The COVID-19 pandemic has changed everything about the lives of aging adults. As senior living communities began adapting to the new normal, the coronavirus pandemic quickly unearthed ways we could be better enriching the lives of our residents – through customized and person-centered care.
Even in normal times, it can be daunting to find a reputable, safe, and experienced senior living community for ourselves or our loved ones. But now more than ever, it’s important to seek a residence that keeps its occupants physically, mentally, and emotionally healthy. Engaging with seniors in a way that not only sustains their livelihood but actually enriches it is imperative to their overall health. This necessary focus is why we created our Enhanced Enrichment Program.
Every resident should be treated as an individual with unique needs, taking into account their past, personal interests, hobbies, mental health status, and even favorite foods. Senior living communities should continuously take pride in personally getting to know each resident and ensuring there are engaging activities – and the appropriate care – necessary for them to flourish. These unprecedented times brought to light just how important personalized care is, as senior living homes were mandated by the Department of Health and Human Services (DHHS) to close our doors to the outside world for months. We found that our commitment to enrichment was incredibly impactful when it came to lessening the risk of heightened anxiety and loneliness.
Naturally, no one gives more personalized care than families, but during COVID-19, outside visits to assisted living communities fell dramatically to keep residents safe from the virus. To combat this, we found it critical to provide both individual and group enrichment activities alongside daily one-on-one check-ins to assess physical, mental, and emotional fatigue. Even when the pandemic is long over, these practices will have long term benefits on the mental health and wellbeing of seniors.
Residents are eager to engage in enriching and rewarding activities but ensuring there is underlying clinical support is equally imperative. The program we designed, the Enhanced Enrichment Program, aims to keep residents happy, healthy, and emotionally fulfilled through fun and customized daily activities as well as provide necessary health care.
One of our current residents adores being outside, taking trips, and seeing the local Portsmouth community. During the state-mandated quarantine, our staff needed to keep her safe on the property. We brought her outside more, coordinating times each day to ensure her safety. We also conducted hallway exercises with her and helped her do daily tasks. Going that extra mile with residents has become increasingly important as we continue to enrich our residents’ lives.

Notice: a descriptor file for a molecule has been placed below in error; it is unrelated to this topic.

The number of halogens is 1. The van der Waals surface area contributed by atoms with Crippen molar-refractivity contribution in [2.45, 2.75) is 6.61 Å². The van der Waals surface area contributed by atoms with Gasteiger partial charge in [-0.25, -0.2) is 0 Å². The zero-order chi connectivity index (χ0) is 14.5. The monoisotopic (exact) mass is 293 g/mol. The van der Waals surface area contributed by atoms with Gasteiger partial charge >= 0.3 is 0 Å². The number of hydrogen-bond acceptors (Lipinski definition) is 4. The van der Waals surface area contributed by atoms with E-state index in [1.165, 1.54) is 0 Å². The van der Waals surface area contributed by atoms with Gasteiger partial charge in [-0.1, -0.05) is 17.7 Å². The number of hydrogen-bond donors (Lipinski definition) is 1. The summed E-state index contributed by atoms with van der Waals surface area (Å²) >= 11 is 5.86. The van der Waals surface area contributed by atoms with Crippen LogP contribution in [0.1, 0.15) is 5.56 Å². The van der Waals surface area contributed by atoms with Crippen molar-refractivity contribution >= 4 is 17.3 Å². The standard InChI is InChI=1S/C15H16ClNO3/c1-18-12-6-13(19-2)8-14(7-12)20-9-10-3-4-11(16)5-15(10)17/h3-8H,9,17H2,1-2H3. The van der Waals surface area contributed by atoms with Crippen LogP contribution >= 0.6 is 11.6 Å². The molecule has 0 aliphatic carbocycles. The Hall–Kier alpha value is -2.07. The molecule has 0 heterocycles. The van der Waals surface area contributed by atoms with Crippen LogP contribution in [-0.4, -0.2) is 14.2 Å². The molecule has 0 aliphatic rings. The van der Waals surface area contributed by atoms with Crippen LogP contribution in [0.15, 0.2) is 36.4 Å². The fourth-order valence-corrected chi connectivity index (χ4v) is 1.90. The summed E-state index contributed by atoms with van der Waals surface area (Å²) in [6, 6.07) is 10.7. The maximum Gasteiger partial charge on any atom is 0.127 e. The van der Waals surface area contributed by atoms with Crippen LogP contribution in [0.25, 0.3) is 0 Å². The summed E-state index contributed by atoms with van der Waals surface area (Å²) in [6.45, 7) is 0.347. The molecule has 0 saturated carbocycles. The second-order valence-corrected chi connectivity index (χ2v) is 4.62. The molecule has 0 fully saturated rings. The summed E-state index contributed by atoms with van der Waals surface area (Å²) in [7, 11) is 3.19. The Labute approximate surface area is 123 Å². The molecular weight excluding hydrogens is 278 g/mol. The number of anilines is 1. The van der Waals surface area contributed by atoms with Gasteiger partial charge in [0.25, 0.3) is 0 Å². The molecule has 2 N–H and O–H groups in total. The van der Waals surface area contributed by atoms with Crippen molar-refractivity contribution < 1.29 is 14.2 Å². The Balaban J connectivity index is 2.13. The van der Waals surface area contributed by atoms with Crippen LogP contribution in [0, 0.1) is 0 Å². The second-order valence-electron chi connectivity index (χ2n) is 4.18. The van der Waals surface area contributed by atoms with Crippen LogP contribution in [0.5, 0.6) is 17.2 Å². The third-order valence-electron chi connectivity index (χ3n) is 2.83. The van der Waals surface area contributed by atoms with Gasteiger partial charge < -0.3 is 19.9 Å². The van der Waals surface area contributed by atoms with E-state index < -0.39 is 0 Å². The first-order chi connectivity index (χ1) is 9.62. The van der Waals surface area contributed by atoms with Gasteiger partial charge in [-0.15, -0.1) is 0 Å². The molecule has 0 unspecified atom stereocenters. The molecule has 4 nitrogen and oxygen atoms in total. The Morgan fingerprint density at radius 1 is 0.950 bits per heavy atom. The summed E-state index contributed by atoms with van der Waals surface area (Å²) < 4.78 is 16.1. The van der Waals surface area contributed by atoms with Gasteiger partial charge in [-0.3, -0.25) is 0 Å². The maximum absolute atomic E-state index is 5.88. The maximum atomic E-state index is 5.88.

Everyone gets bored doing the same thing every day. During quarantine, it was nearly impossible to allow activities outside of the home that kept residents safe from getting sick, so we needed to get creative. For example, hallway exercise. Our team brought chairs and sat outside each resident’s doorway for or one-on-one exercise classes. We’ve also done hallway bingo, with speakers at the end of the hallway and disposable cards. Trivia and book clubs were conducted by phone, and to fulfill the highly anticipated social hour we delivered beverages to each room using out beverage cart. Before, during and after the pandemic, switching up daily activities is imperative as it keeps residents engaged and excited for what each day brings. As the Director of Resident Engagement, my team and I drive engagement and enrichment among residents with events that keep the mind and body sharp.
Social hour, movie nights, art classes, physical exercise, mind and memory exercises, music classes and more are just a sampling of what is on our rotating calendar. Each activity is created with each resident’s interests as well as their mental and physical stimulation needs in mind.
According to the World Health Organization, over 20% of adults over 60 struggle with mental illness or neurological disorders, underscoring the importance of engagement for regular monitoring. The key to keeping residents engaged and experiencing the benefits of personalized care on a long-term basis is thorough documentation, accounting for their daily participation, feelings, and behavior.
In our senior living community, the enrichment staff documents key information such as: how often a resident participates in group activities, how social they’ve been, how they’re feeling day-to-day, and if they have exhibited any unusual behavior, positive or negative. With consistent documentation, we can view ongoing trends for each resident and design enrichment activities for their needs.
New Hampshire has the second oldest population in the country and with the cold winter months ahead, it’s important to start planning for the next step now. Senior living is more than nurse check-ups and bingo – it is meant to be a rich and fulfilling lifestyle in the Granite State.
This article originally appeared in Seacoast Online, view it here: https://www.seacoastonline.com/story/lifestyle/health-fitness/2020/10/29/opinion-enriching-seniors-lives-during-coronavirus-pandemic/6060881002/